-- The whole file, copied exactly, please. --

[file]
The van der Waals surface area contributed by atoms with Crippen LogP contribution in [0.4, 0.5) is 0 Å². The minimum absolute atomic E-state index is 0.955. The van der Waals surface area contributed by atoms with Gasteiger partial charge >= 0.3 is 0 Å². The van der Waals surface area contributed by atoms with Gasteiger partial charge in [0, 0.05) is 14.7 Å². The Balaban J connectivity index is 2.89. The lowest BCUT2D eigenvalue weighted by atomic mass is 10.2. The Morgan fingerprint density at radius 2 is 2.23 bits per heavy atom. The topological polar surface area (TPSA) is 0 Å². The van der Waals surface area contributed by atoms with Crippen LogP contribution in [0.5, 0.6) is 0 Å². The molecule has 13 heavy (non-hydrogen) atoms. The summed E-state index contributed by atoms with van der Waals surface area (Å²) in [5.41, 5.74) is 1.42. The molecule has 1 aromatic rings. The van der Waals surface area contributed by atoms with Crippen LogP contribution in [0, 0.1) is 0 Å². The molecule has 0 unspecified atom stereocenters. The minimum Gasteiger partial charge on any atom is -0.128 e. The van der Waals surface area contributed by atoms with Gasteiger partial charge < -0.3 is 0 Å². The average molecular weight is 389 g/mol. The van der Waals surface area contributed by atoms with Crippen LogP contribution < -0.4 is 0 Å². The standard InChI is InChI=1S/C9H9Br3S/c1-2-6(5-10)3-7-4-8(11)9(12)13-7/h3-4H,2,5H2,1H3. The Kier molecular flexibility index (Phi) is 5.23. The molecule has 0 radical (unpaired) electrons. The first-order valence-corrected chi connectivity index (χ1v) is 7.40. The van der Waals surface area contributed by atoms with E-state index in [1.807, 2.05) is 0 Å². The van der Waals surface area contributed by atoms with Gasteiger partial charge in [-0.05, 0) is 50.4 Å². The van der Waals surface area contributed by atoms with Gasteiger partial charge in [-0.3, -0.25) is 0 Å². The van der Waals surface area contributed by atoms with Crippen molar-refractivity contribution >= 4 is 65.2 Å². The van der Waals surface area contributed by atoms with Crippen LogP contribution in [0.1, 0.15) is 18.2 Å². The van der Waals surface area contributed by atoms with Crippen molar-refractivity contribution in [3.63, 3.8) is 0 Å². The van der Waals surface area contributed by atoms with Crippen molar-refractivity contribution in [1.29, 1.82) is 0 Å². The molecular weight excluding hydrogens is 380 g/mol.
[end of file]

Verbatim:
The van der Waals surface area contributed by atoms with Crippen LogP contribution in [0.4, 0.5) is 0 Å². The minimum absolute atomic E-state index is 0.955. The van der Waals surface area contributed by atoms with Gasteiger partial charge >= 0.3 is 0 Å². The van der Waals surface area contributed by atoms with Gasteiger partial charge in [0, 0.05) is 14.7 Å². The Balaban J connectivity index is 2.89. The lowest BCUT2D eigenvalue weighted by atomic mass is 10.2. The Morgan fingerprint density at radius 2 is 2.23 bits per heavy atom. The topological polar surface area (TPSA) is 0 Å². The van der Waals surface area contributed by atoms with Crippen LogP contribution in [0.5, 0.6) is 0 Å². The molecule has 13 heavy (non-hydrogen) atoms. The summed E-state index contributed by atoms with van der Waals surface area (Å²) in [5.41, 5.74) is 1.42. The molecule has 1 aromatic rings. The van der Waals surface area contributed by atoms with Crippen LogP contribution in [0, 0.1) is 0 Å². The molecule has 0 unspecified atom stereocenters. The minimum Gasteiger partial charge on any atom is -0.128 e. The van der Waals surface area contributed by atoms with Gasteiger partial charge < -0.3 is 0 Å². The average molecular weight is 389 g/mol. The van der Waals surface area contributed by atoms with Crippen LogP contribution < -0.4 is 0 Å². The standard InChI is InChI=1S/C9H9Br3S/c1-2-6(5-10)3-7-4-8(11)9(12)13-7/h3-4H,2,5H2,1H3. The Kier molecular flexibility index (Phi) is 5.23. The molecule has 0 radical (unpaired) electrons. The first-order valence-corrected chi connectivity index (χ1v) is 7.40. The van der Waals surface area contributed by atoms with E-state index in [1.807, 2.05) is 0 Å². The van der Waals surface area contributed by atoms with Gasteiger partial charge in [-0.05, 0) is 50.4 Å². The van der Waals surface area contributed by atoms with Gasteiger partial charge in [-0.3, -0.25) is 0 Å². The van der Waals surface area contributed by atoms with Crippen molar-refractivity contribution >= 4 is 65.2 Å². The van der Waals surface area contributed by atoms with Crippen LogP contribution in [0.1, 0.15) is 18.2 Å². The van der Waals surface area contributed by atoms with Crippen molar-refractivity contribution in [3.63, 3.8) is 0 Å². The van der Waals surface area contributed by atoms with Crippen molar-refractivity contribution in [1.29, 1.82) is 0 Å². The molecular weight excluding hydrogens is 380 g/mol.